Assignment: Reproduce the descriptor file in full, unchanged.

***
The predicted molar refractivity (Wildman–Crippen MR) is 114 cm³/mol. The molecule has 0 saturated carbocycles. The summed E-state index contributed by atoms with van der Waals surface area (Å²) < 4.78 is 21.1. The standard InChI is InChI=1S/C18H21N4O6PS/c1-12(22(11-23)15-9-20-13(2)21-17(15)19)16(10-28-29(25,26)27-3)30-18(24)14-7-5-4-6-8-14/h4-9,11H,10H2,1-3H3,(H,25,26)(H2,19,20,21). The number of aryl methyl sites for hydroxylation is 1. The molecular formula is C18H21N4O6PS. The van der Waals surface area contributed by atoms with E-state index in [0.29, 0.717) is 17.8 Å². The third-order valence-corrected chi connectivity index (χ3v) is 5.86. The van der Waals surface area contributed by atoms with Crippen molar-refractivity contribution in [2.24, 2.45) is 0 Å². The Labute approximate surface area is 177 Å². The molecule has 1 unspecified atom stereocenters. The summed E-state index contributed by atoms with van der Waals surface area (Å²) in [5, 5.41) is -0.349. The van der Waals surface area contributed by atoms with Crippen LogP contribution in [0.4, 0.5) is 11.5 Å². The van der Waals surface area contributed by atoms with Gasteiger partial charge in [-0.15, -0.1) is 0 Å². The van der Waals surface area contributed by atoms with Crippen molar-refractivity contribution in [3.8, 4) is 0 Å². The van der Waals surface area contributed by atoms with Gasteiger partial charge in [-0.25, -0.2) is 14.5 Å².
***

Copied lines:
The predicted molar refractivity (Wildman–Crippen MR) is 114 cm³/mol. The molecule has 0 saturated carbocycles. The summed E-state index contributed by atoms with van der Waals surface area (Å²) < 4.78 is 21.1. The standard InChI is InChI=1S/C18H21N4O6PS/c1-12(22(11-23)15-9-20-13(2)21-17(15)19)16(10-28-29(25,26)27-3)30-18(24)14-7-5-4-6-8-14/h4-9,11H,10H2,1-3H3,(H,25,26)(H2,19,20,21). The number of aryl methyl sites for hydroxylation is 1. The molecular formula is C18H21N4O6PS. The van der Waals surface area contributed by atoms with E-state index in [0.29, 0.717) is 17.8 Å². The third-order valence-corrected chi connectivity index (χ3v) is 5.86. The van der Waals surface area contributed by atoms with Crippen molar-refractivity contribution in [2.24, 2.45) is 0 Å². The Labute approximate surface area is 177 Å². The molecule has 1 unspecified atom stereocenters. The summed E-state index contributed by atoms with van der Waals surface area (Å²) in [5, 5.41) is -0.349. The van der Waals surface area contributed by atoms with Crippen LogP contribution in [0.4, 0.5) is 11.5 Å². The van der Waals surface area contributed by atoms with Gasteiger partial charge in [-0.15, -0.1) is 0 Å². The van der Waals surface area contributed by atoms with Crippen molar-refractivity contribution in [3.8, 4) is 0 Å². The van der Waals surface area contributed by atoms with Gasteiger partial charge in [-0.25, -0.2) is 14.5 Å².